Berkeley Prep students express their conservative passion with web site

Three Berkeley Prep students express their passion with the Conservative Nut.

Berkeley Prep students express their conservative passion with website.
Tristan Yang, Brayden Jenkins and Glenn Shell, seen with Marines at the Iwo Jima memorial in Washington, D.C., founded the Conservative Nut to “destigmatize” the Republican Party. The Conservative Nut
Tristan Yang, Brayden Jenkins and Glenn Shell, seen with Marines at the Iwo Jima memorial in Washington, D.C., founded the Conservative Nut to “destigmatize” the Republican Party.The Conservative Nut
Published October 5 2017

TAMPA — Three seniors from Berkeley Preparatory School decided last spring that the conservative message wasn't getting out among high school students.

They wanted to form a political club at school, they said, but the school doesn't allow political clubs. So they created their own online outlet.

The Conservative Nut, as the website is called, seems to be catching on like tax cuts in a red state. The site has about 70 mostly high school-age contributors from around the nation and other countries. Its co-founders — Tristan Yang, Glenn Shell and Brayden Jenkins, all 17 — say the site has garnered nearly 1 million views through Apple News and has about 10,000 regular followers on Instagram.

Articles found on the site,, address such issues as political correctness in Hollywood, building up the Navy, preserving Confederate monuments and "borderline propaganda" on late-night TV shows. Sample headlines include: "Dissecting the Left's Confusion on North Korea," "The Paternalistic Democratic Party" and "Revitalize the American Worker! Cut Taxes!"

The presidential election boosted interest in politics among high school students, with liberals bashing the Republican agenda, according to the site's founders. Shell estimated that 75 percent of the politically aware students at Berkeley are liberals.

"We wanted to give a new perspective," he said.

They chose the Conservative Nut name to indicate that they are conservative fanatics. But conservative to a point. A key purpose of the organization is to "destigmatize" the Republican party and counter critics who accuse the party of being part of the "alt-right," racist and fascist.

"The Conservative Nut stands as a generally moderate Republican organization, which means that though we have strong roots and ties to our own traditional American beliefs, we still understand that Democrats and other parties shed truth and pragmatic solutions at times, and at times we must compromise," according to the website.

Yang said the site has received varied reactions from students and teachers. Some seem to be less cordial than before, he said. Others, including some teachers who don't share their philosophy, applaud the three for getting involved.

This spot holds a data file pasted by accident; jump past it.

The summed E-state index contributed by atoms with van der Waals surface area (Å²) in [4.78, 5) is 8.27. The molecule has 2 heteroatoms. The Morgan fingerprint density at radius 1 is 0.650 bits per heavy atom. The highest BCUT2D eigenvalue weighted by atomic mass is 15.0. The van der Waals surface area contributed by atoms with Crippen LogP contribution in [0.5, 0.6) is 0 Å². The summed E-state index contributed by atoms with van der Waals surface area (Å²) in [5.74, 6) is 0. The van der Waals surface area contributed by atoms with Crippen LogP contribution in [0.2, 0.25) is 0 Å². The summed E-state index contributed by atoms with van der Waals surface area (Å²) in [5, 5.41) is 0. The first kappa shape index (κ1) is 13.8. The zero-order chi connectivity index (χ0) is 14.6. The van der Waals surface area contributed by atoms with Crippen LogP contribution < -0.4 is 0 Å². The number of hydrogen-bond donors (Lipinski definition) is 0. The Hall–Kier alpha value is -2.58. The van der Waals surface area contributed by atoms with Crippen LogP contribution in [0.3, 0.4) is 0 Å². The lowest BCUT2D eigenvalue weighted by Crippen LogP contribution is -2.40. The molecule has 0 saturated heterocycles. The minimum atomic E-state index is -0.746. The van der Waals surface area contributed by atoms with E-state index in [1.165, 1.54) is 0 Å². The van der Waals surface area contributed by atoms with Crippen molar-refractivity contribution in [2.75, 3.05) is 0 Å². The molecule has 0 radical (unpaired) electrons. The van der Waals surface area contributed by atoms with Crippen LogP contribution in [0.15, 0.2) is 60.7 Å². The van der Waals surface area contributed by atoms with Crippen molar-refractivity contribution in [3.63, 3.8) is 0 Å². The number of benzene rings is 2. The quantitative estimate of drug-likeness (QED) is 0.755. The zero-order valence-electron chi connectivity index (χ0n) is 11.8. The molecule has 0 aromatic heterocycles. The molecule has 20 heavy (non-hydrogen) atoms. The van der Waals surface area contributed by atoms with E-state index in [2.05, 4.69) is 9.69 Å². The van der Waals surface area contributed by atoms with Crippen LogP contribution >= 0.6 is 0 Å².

"We've actually seen great support," said Jenkins.

Conservative politicians have also shown their support by posing with the site's founders. The three are pictured with such prominent Republicans as U.S. Sen. Ted Cruz, R-Texas; former presidential candidate Carly Fiorina; U.S. Sen. Richard Burr, R-N.C.; Florida gubernatorial hopeful and state Agricultural Commissioner Adam Putnam and U.S. Rep. Gus Bilirakis, R-Tarpon Springs.

"The future of our great country is dependent on the leaders of tomorrow engaging in the development of creative solutions to challenges we face,'' Bilirakis said in a statement released by his office. "When I met with these particular students, they expressed their excitement about conservative principles and their desire to share their beliefs with their peers.

"I am reminded of my own start in the political arena, when I became passionate about the candidacy of Ronald Reagan and began volunteering on his campaign while in high school."

Yang, Shell and Jenkins say that in addition to "de-stigmatizing" the GOP, they want to promote civilized debate between Republicans and Democrats.

"If we don't listen to each other and work together, we will get nothing accomplished," Jenkins said.

The young men say they started forming their political views as early as elementary school. Yang mentioned the influence of a mock vote that his third-grade class held during the 2008 presidential election between Barack Obama and John McCain, in which McCain won 97 percent of the vote.

All three are planning to attend college and all mentioned political science as a possible major, along with international relations, economics and law.

They likely will have a head start in college, having experienced the give and take of real-life politics while still high school students.

Contact Philip Morgan at (813) 226-3435 or [email protected]